He was in the shadow of Beethoven, but Ferdinand Ries still shone
Ferdinand Ries is not a name that jumps out of musical history, but he has a place in it that's worth recalling. For the story of Beethoven would be lacking a chapter or two were it not for the family Ries (it rhymes with the French Riviera city of Nice).
Ferdinand's father Franz taught the young Beethoven and looked out for him as his career took off as a youngster. Beethoven's family circumstances weren't the best. His father, a professional singer in the choir in Cologne, was an alcoholic who ruined his voice with his drinking. His mother died when he was only 16.
Franz Ries stepped in. He helped Beethoven make sure there was enough from the old boy's pension to keep him, and later that there was a proper payout when the father died.
Beethoven never forgot. Even in Vienna, Europe's musical capital of the time, where he'd established himself as a formidable figure. The teenage Ferdinand arrived there with a letter from his father, seeking assistance in getting the young man started. It was a debt Beethoven was happy to repay.
Ferdinand became his protégé. He gave him piano lessons and for tuition in composition introduced him to the highly regarded Austrian Johann Albrechtsberger, who had taught Beethoven.
Ries flourished on both fronts. Beethoven rated him highly, not highly enough to have him premiere his piano compositions, but he did promote him as a performer.
His debut under Beethoven was a performance of the Piano Concerto No 3, with Ries providing his own cadenza, the virtuosic flourish of improvisation that's all the performer's own work.
As Ries's output increased, Beethoven is said to have complained: "He imitates me too much."
Whatever about the accuracy of the quotation, there is no doubt that Ries's style was modelled on his mentor's. How could it be otherwise?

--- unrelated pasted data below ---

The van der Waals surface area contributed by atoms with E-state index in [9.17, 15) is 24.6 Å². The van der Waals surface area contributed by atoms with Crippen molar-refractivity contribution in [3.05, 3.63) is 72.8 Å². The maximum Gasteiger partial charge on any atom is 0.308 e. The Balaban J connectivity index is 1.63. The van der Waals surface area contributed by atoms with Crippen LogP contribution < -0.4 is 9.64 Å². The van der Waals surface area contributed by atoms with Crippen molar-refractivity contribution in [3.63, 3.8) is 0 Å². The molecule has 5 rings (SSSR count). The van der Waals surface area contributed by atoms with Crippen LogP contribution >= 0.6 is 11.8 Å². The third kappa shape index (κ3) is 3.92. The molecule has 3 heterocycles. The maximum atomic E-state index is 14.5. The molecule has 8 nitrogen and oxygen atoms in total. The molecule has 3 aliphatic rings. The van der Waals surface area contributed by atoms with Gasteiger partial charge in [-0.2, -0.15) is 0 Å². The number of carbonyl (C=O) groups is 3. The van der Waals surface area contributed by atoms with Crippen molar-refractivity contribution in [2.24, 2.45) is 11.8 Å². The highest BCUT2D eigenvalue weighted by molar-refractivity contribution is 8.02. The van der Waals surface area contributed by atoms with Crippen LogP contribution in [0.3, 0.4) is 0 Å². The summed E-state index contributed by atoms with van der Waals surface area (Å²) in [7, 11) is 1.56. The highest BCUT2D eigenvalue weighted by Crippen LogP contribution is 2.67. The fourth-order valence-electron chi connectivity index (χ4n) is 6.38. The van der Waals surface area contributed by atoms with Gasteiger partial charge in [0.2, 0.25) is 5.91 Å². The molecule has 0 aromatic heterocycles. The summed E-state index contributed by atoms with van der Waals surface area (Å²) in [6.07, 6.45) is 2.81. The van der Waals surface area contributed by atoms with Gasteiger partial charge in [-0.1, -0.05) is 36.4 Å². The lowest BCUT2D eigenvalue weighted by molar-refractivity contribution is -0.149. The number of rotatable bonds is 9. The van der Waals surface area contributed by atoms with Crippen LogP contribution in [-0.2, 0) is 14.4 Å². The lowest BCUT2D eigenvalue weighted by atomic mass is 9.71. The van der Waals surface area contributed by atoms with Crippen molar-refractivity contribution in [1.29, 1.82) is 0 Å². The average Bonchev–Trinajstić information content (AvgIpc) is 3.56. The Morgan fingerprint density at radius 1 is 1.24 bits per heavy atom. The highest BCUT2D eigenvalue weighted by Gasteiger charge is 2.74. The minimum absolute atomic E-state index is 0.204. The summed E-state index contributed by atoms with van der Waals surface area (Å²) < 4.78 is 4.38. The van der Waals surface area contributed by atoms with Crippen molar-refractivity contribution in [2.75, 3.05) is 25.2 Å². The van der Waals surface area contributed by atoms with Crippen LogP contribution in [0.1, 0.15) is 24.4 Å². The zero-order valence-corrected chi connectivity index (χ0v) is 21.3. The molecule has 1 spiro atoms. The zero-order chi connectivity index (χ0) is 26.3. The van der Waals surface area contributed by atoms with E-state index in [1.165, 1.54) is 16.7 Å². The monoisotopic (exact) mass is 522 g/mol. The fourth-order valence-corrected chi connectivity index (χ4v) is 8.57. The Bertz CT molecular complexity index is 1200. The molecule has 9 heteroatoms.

But there's also evidence in a sizable catalogue that extends from symphonies and concertos to cantatas and other choral music that he was most definitely his own man.
Unfortunately the passage of time has been unkind to Ferdinand Ries, and there's little of his heard any more. Beethoven's formidable shadow has seen to that.
Still, Ries's place in the Beethoven story is secure. He was a pupil who turned PA, taking care of mundane matters like lodgings for the master. And the devastating effects of the composer's deteriorating hearing were alleviated by the practical involvement of Ries in the realities of Beethoven's everyday life.
When Ries struck out on his own, eventually moving to London, he championed the music of Beethoven. In fact, as a member of the Philharmonic Society that promoted performances of the best of instrumental music, he was involved in the commission that led to the composition of perhaps the greatest symphony of them all – Beethoven's Ninth.
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